Blade Runners in Benidorm

Ion de Sosa and Chema García Ibarra talk about experimental sci-fi Androids Dream.

by Rebecca Naughten

Ion de Sosa: "We chose Benidorm because the architecture seemed very good for us"
Ion de Sosa: "We chose Benidorm because the architecture seemed very good for us"
Set in an eerily-empty Benidorm, the experimental sci-fi Androids Dream (Sueñan los Androides) was one of the stand-out films at the 5th edition of D’A Festival and a key part of its (Im)Possible Futures strand. We spoke to director Ion de Sosa and co-writer Chema García Ibarra (a director in his own right) in Barcelona about the elements that fed into their onscreen dystopia, the strangeness of Benidorm, and why so many Spanish films are finding success on the festival circuit.

You said during the Q&A after the screening that one starting point for the film was the idea of implanted memories [an idea sparked by a line in Blade Runner] - and what it might mean for an android to have your memories. Were there other inspirations, or did the project develop from that initial idea?

IdS: Yes, there were other inspirations at the start. A few films - one was 66 Scenes From America by Jørgen Leth and another was Elephant by Alan Clarke - I like the form of their films and wanted to incorporate that into what I wanted to say. I wanted to talk a bit about Spain today, about young people, the evictions, about people being mistreated by unemployment or the precarity of working conditions, which doesn't permit them to have a future, or to think of buying a home or having children - anything like that becomes very complicated. So the starting point was from Philip K. Dick's novel - Do Androids Dream Of Electric Sheep? - the idea of implanted memories, plus films that I've seen and wanted [my film] to look like, plus this socio-political environment which we've been living in Spain in the last few years. All of this together.

How does it work, having three writers working together on a film like this?

Ion de Sosa: "What I wanted was a format that would give that element of strangeness"
Ion de Sosa: "What I wanted was a format that would give that element of strangeness"
CGI: In the case of Androids Dream, it wasn't a matter of a traditional script. In fact, there was no text written with "beginning, middle and dénouement", but loose notes scribbled on post-its. It is a film that was born free from the bondage of conventional cinema! More than writing, it was the "organisation" of information and those sequences that Ion had already filmed. What we did was try to put them one after the other to have a certain order that would convey something, not necessarily information about the plot, but feelings, suggestions, mystery. In my films, the scripts have a fairly conventional structure, so it was a pleasure to work so differently.

I've never been to Benidorm, but it occurred to me during the film that it's a space slightly apart from reality because of the tourism industry - did that strange atmosphere influence the film, or were you already looking for that unreal aspect?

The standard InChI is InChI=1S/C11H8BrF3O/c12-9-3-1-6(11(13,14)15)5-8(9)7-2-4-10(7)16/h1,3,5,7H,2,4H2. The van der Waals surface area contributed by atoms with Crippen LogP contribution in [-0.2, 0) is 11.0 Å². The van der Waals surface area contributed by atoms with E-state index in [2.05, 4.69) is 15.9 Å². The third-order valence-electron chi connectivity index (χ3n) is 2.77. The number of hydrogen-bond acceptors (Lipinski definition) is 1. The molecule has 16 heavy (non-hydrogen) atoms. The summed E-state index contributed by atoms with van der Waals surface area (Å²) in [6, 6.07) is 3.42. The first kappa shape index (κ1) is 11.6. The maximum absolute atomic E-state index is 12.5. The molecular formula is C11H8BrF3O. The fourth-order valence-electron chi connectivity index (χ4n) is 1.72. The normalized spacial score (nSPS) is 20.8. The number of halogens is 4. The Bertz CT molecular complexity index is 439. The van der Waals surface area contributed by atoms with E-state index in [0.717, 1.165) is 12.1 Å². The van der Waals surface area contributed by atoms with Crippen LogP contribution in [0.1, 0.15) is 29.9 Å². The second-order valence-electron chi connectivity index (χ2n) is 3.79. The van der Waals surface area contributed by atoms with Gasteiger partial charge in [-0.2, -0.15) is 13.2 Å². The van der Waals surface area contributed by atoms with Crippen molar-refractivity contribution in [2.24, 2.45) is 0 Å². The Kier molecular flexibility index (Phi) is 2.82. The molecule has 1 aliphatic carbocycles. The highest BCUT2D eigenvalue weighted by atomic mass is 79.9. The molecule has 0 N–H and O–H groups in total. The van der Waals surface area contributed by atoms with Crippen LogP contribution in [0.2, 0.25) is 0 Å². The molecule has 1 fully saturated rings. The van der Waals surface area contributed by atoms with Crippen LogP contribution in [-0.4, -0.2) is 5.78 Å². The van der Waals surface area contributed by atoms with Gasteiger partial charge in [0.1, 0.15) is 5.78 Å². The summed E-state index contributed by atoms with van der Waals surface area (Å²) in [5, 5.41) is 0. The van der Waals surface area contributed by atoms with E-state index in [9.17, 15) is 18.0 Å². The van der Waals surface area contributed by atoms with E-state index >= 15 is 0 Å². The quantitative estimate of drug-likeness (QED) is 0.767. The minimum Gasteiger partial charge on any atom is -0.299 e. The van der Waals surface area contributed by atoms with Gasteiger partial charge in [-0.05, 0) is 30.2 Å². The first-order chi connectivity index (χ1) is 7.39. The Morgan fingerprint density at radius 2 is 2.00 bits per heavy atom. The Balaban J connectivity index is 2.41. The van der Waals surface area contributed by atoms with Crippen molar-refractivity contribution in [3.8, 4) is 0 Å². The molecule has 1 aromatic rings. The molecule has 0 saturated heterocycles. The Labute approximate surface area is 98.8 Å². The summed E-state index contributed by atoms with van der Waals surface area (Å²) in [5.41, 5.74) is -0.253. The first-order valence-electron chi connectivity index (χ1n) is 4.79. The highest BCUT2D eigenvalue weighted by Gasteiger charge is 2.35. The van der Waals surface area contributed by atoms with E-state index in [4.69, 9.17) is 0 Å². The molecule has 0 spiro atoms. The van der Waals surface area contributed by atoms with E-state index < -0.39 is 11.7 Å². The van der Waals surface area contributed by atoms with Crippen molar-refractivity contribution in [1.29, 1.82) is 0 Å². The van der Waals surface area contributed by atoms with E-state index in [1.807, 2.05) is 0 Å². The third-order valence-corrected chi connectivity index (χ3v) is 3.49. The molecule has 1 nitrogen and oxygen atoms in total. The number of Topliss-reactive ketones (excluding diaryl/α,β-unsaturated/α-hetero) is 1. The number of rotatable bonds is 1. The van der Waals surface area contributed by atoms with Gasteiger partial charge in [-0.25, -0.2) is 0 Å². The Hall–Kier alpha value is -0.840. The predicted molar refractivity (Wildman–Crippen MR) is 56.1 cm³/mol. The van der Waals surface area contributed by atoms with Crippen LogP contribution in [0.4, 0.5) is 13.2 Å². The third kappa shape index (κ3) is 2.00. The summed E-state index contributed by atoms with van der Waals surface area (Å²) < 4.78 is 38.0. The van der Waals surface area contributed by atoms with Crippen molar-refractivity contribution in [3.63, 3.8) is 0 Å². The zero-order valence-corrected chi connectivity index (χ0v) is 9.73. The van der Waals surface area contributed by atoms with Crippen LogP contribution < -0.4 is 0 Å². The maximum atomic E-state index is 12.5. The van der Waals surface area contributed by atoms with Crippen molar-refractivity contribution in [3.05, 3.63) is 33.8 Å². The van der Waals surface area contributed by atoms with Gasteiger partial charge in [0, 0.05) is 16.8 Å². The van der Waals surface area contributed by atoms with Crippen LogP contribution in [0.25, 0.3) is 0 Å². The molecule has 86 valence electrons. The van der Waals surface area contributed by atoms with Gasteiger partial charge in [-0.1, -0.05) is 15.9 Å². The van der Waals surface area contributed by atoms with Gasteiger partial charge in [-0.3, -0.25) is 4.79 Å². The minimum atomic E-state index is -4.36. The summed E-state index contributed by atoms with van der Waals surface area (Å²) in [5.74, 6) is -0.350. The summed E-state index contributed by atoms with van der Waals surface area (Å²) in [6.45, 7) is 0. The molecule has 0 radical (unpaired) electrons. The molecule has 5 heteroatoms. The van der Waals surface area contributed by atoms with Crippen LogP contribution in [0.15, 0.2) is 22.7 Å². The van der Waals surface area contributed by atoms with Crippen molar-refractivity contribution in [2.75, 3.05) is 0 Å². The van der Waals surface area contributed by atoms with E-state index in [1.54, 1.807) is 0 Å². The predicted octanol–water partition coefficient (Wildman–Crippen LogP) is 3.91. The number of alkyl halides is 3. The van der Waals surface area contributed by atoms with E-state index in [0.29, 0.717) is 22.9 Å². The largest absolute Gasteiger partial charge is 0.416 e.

IdS: We chose Benidorm because the architecture seemed very good for us. It was a small village in the 1950s, but later they started development with all those vertical constructions ... we saw this as ideal for us because the architecture was from the 1970s, 1980s, 1990s, and you could put it to use as if it were the future. It seemed a good place to film, like somewhere that could be anywhere in the world, and doesn't necessarily have to be Spain. It's also on the coast and we hid the sea, so that it could appear to be in the middle of anywhere. It was ideal for us.

Why did you use 16mm?

Androids Dream poster
Androids Dream poster
IdS: Because if I made this film in digital and in 16:9 widescreen, right away you would be thinking that it's a film made now. And as the film itself doesn't have any elements from the future, the only thing to do was to use a format that is not from this era, that is a bit from the 1970s and is square, no? Making it look like this film wasn't made today also draws attention to the texture and the colour [of the 16mm], which are very important for me and which I like a lot. What I wanted was a format that would give that element of strangeness.

There's always cinema in the margins (outside the industry), but why do you think that there's currently a resurgence of this type of cinema in Spain? Is it simply because of the economic situation, or is there something else going on as well?

IdS: Why all of a sudden, I don't know. I believe it has something to do with the economic situation but also to do with the way that anyone can pick up a camera and make films. Films are more democratic now and it's quite natural, because if there are people who know each other and have concepts in common, well then they get together and develop projects, as a minimum. I don't know what the truth is. There are a lot of students, a lot of people learning about how to make films. I don't know if that's all there is, and it's just the way people are doing things.